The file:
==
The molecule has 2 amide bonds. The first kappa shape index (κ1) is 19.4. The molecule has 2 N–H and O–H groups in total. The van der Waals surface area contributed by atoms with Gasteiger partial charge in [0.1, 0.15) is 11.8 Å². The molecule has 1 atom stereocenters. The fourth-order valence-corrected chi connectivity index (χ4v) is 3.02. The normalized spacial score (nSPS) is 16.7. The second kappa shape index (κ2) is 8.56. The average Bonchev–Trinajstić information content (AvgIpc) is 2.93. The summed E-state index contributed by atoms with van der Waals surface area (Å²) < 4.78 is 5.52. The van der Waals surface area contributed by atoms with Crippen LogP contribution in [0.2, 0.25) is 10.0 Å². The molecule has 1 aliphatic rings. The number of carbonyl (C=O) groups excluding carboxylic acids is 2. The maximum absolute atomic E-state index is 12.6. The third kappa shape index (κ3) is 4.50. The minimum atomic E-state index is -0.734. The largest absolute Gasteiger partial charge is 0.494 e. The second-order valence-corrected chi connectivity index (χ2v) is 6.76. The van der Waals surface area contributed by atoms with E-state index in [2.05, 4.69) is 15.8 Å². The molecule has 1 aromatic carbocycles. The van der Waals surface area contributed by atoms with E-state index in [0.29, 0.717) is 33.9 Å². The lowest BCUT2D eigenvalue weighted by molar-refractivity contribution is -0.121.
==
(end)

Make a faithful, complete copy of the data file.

The molecule has 2 amide bonds. The first kappa shape index (κ1) is 19.4. The molecule has 2 N–H and O–H groups in total. The van der Waals surface area contributed by atoms with Gasteiger partial charge in [0.1, 0.15) is 11.8 Å². The molecule has 1 atom stereocenters. The fourth-order valence-corrected chi connectivity index (χ4v) is 3.02. The normalized spacial score (nSPS) is 16.7. The second kappa shape index (κ2) is 8.56. The average Bonchev–Trinajstić information content (AvgIpc) is 2.93. The summed E-state index contributed by atoms with van der Waals surface area (Å²) < 4.78 is 5.52. The van der Waals surface area contributed by atoms with Crippen LogP contribution in [0.2, 0.25) is 10.0 Å². The molecule has 1 aliphatic rings. The number of carbonyl (C=O) groups excluding carboxylic acids is 2. The maximum absolute atomic E-state index is 12.6. The third kappa shape index (κ3) is 4.50. The minimum atomic E-state index is -0.734. The largest absolute Gasteiger partial charge is 0.494 e. The second-order valence-corrected chi connectivity index (χ2v) is 6.76. The van der Waals surface area contributed by atoms with E-state index in [2.05, 4.69) is 15.8 Å². The molecule has 1 aromatic carbocycles. The van der Waals surface area contributed by atoms with E-state index in [0.29, 0.717) is 33.9 Å². The lowest BCUT2D eigenvalue weighted by molar-refractivity contribution is -0.121.